In this post, I will show how to auto publish an Item in Sitecore. This is handy as sometimes you have to create items from external XML feeds or databases.

The code snippet also includes adding item to workflow and auto executing it to the final stage

Steps to follow

1. We need to switch from the current site context to shell (if your code is running from within the site)
2. Then use SecurityDisabler() to switch into admin mode
3. Get the master database
4. Get the template
5. Get the path where Item has to be placed
6. Check if the item path does not exists, if it doesnt then create a new item
7. Create and Edit your item
8. Move to workflow (if required)
9. Do an incremental publish

Here is the code snippet (some values are hard coded, but again you can get them from config/settings)

//step 1-Switch context
string currentSiteName = Sitecore.Context.Site.Name;
Sitecore.Context.SetActiveSite("shell");
//step 2-Switch to admin mode
using (new Sitecore.SecurityModel.SecurityDisabler())
{
//step 3-Get master database
Sitecore.Data.Database master = Sitecore.Configuration.Factory.GetDatabase("master");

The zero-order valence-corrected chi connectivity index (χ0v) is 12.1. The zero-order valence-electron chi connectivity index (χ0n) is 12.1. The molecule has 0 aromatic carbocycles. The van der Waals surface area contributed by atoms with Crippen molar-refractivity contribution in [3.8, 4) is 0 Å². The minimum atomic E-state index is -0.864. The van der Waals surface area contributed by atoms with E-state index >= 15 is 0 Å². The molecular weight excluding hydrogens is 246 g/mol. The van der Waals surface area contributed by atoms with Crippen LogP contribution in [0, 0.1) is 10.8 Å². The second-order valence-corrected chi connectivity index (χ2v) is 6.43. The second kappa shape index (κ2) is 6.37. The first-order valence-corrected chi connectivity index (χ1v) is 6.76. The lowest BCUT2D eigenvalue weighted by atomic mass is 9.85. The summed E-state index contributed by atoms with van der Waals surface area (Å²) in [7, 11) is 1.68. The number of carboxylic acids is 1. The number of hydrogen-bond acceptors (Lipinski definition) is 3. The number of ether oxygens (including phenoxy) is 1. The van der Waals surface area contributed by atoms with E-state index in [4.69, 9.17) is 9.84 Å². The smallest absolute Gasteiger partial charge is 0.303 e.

Item newItem = null;
//step 4 - Get data template
TemplateItem templateItem = master.GetTemplate("User Defined/My Template");
//step 5 - Define static path
string path = "/sitecore/content/Home/My Template Items/";
//myItemPath might change with in a for loop or by passing variables
string myItemPath = "My new Item";
//define complete path
myItemPath = path + myItemPath
//step 6 - check if it exists
if (master.GetItem(myItemPath ) == null)
{
//step 7 - create and edit
newItem = master.CreateItemPath(myItemPath, templateItem);
newItem.Editing.BeginEdit();
newItem.Fields["Title"].Value = "My Item Title"; //programattically update the field
//amend more fields if required
newItem.Editing.EndEdit();
newItem.Editing.AcceptChagnes();

//step 8 - add to workflow if requried and place it in start state and then execute the final stage
Sitecore.Workflows.IWorkflow workflow = master.WorkflowProvider.GetWorkflow(newItem);
workflow.Start(newItem);
workflow.Execute(Config.AutoPublishCommandID, newItem, "auto approved", false);

//step 9 - publish to pre-defined targets and langugaes
Database[] targetDBs = new Database[] { Sitecore.Configuration.Factory.GetDatabase("web") };
Language[] languages = new Language[] { LanguageManager.GetLanguage("en") };
Sitecore.Publishing.PublishManager.PublishIncremental(master, targetDBs, languages);


}

}

//switch back to current site
Sitecore.Context.SetActiveSite(currentSiteName);

Cheers